Prioritising the Student Experience
University senior management teams are keen on attracting students to their institutions and continually strive to define, redefine, and enhance the student experience. A shortage of housing poses numerous practical challenges for both parents and current and prospective students even before they embark on their personal and academic journey. While building resilience in young adults is essential, the added burden of securing suitable housing at the start of their university experience does not foster resilience effectively. Universities, particularly those looking to expand, face limited options for school leavers in the current economic climate. Moreover, some cities have witnessed an increase in the popularity of Airbnb rentals while experiencing a decline in the availability of private housing for students. Local authorities' use of Article Four directives, which require planning permission for change of use, has reduced housing supply in urban markets. Simultaneously, increased regulations and the potential impact of the Renters Reform Bill have led some landlords to exit the market. Non-student demand for housing has further exacerbated the housing shortage.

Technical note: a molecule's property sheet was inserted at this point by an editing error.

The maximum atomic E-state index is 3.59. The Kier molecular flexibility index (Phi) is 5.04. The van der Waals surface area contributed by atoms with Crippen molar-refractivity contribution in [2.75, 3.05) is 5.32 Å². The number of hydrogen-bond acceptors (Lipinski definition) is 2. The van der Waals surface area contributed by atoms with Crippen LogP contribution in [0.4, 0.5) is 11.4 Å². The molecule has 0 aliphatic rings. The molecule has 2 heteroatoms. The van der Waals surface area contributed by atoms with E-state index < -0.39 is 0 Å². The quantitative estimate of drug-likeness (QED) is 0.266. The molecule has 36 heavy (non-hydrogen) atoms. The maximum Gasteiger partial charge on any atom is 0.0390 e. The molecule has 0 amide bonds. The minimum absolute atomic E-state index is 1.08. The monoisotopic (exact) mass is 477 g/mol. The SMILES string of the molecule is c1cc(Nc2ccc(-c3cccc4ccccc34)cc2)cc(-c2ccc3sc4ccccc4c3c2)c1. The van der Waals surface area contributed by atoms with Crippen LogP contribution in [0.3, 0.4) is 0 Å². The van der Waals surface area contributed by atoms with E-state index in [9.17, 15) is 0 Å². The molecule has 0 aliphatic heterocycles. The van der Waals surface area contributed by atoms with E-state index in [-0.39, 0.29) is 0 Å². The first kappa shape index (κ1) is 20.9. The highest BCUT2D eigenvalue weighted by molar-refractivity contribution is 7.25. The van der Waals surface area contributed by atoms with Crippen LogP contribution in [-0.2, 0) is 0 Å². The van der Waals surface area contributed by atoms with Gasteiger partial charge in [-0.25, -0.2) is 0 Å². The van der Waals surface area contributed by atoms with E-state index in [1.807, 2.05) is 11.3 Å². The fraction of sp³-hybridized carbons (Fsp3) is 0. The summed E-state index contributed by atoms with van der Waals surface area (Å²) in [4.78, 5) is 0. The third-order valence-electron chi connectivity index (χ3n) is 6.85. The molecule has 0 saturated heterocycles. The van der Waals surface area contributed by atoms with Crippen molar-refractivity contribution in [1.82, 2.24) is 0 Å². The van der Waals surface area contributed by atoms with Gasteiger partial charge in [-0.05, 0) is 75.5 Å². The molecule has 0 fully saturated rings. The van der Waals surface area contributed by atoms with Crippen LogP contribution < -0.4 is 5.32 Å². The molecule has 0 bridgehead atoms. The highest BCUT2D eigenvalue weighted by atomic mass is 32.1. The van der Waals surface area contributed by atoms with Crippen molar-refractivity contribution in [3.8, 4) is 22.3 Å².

Challenges in Developing New Housing
The market slowdown in introducing new student housing schemes continued in 2021/22. This trend is expected to persist due to escalating and uncertain construction costs, broader inflation concerns, limited land availability, and complex planning policies in certain locations. In London, the 2021 London Plan acknowledged the urgent need for student accommodation. However, the policy requiring 35% of developed rooms to be 'affordable' and a majority to be nominated by universities has hampered development, resulting in only a fraction of the required rooms being delivered. To gain deeper insights into the student housing shortage in London, David Tymms' 2022 blog for HEPI serves as a valuable reference.